First published in 1974, Carrie is often cited as being Stephen King’s first novel.
That, of course, isn’t technically true. King had written three novels before Carrie, the majority of which weren’t very good. Carrie is a novel that King says he wrote in a hurry because he was living in a trailer and needed the money. It’s also a novel that King says he had absolutely no faith in because he didn’t feel like he could write from a female perspective. Despite King’s then-low opinion of what he had written, Carrie went on to become his first published novel. Thought the novel wasn’t an immediate success (the hardback edition only sold 13,000 copies), it subsequently became a best seller after it was adapted into Brian DePalma’s 1976 film of the same name.
By now, we all know the story, don’t we? Even if you’ve never read the book or seen any of the film versions, there’s been so many different rip-offs and unofficial remakes of Carrie that I doubt that there’s anyone who doesn’t know the story. Everyone knows that Carrie White was a high school outcast and that her mother was a religious fanatic. We all know what happened the night that Tommy Ross took Carrie White to prom. We all know about the cruel prank that was played on Carrie, about the pig’s blood that was dumped on her right after Tommy and Carrie were crowned king and queen of the prom. And we all know that Carrie’s response was to use her own telekinetic powers to burn down the entire town and to kill the majority of her tormentors.
44 years after it was first published, it’s still interesting to read Carrie. On the one hand, you can definitely see the beginnings of King’s signature style, especially towards the end of the book when Sue Snell comes across a dying Carrie. On the other hand, this book is definitely different from any other King novel. For one thing, it’s only 199 pages long. Living in a trailer and struggling to make ends meet may not have been easy for King but I would say it actually made him a better writer. Carrie contains none of the rambling, self-indulgent filler that’s come to typify much of King’s recent work. One imagines that, if King wrote Carrie today, we’d have to wade through at least 500 pages of people talking about the history of psychic phenomena before the book even got around to Sue asking Tommy to take Carrie to prom. Instead, because King was writing while hungry, there’s a hunger to the book. It doesn’t waste any time.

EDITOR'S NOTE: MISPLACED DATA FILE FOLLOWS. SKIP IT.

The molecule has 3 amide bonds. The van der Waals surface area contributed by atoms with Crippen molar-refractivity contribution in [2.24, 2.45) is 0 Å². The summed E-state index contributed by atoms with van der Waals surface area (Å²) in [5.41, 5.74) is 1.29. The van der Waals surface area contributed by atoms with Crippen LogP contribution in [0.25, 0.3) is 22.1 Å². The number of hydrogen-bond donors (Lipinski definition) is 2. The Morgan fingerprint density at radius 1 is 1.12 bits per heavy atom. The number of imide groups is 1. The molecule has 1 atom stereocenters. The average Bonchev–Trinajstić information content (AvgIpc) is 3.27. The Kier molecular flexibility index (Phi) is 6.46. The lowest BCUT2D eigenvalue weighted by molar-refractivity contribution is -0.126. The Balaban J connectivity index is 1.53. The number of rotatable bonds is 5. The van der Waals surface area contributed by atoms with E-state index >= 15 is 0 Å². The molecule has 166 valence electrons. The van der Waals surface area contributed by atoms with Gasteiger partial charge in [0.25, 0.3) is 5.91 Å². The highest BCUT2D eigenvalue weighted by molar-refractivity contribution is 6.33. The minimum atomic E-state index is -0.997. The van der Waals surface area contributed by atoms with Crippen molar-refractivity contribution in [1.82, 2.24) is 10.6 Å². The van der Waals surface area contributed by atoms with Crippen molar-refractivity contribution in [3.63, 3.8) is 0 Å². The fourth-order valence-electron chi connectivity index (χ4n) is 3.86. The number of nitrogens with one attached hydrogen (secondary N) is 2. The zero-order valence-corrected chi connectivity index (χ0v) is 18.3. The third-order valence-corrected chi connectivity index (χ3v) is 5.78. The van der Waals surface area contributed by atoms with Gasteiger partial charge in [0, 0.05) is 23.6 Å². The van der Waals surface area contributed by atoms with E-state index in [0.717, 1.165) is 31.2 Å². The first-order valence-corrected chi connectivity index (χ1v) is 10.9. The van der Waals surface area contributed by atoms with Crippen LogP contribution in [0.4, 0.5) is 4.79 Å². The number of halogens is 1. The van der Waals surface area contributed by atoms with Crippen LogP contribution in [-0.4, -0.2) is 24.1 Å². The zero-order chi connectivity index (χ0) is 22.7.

King structured the novel so that half of it was narrative and half of it was, for lack of a better term, evidence. We get excerpts from police reports, newspaper articles, and books written after the prom disaster. The White Committee offers up their official report. We get to read a little bit of Sue Snell’s book, I Am Sue Snell. I imagine the structure was largely the result of King’s self-confessed insecurity with the book’s subject matter. (For instance, whenever you doubt that Tommy Ross would actually take Carrie to prom, an except from the final report of the White Committee pops up and assures you that he did.) Though borne of insecurity, the structure actually works pretty well. It leaves little doubt that, after Carrie’s prom, the world will never be the same again.
The thing that really struck me while rereading this novel was that Stephen King himself seemed to dislike Carrie White almost as much as her classmates did. King focuses, to an almost uncomfortable degree, on Carrie’s unattractive appearance and, often times, he seems to be keeping his own distance from his main character, as if he was weary about trying to get inside of her head. When Carrie does go on her rampage, she comes across more as an out-of-control monster than someone who has been pushed too far. Our popular conception of Carrie being a tragic victim really has more to do with how Sissy Spacek played her in the original film than in how King wrote about her in his novel.
Instead, the book is far more concerned with Sue Snell and Tommy Ross, who are both portrayed as being everyone’s idealized high school companion. As both a novel and a film, Carrie‘s greatest weakness has always been that the plot hinges on the idea that any teenager, no matter how guilt-ridden, would actually ask their romantic companion to take someone else to prom. The pig’s blood, I believe. The prom, less so.
Carrie has its flaws but, to be honest, I actually think it’s better than some of King’s more recent books. If nothing else, it’s a chance to look into Stephen King’s mind before he became the Stephen King.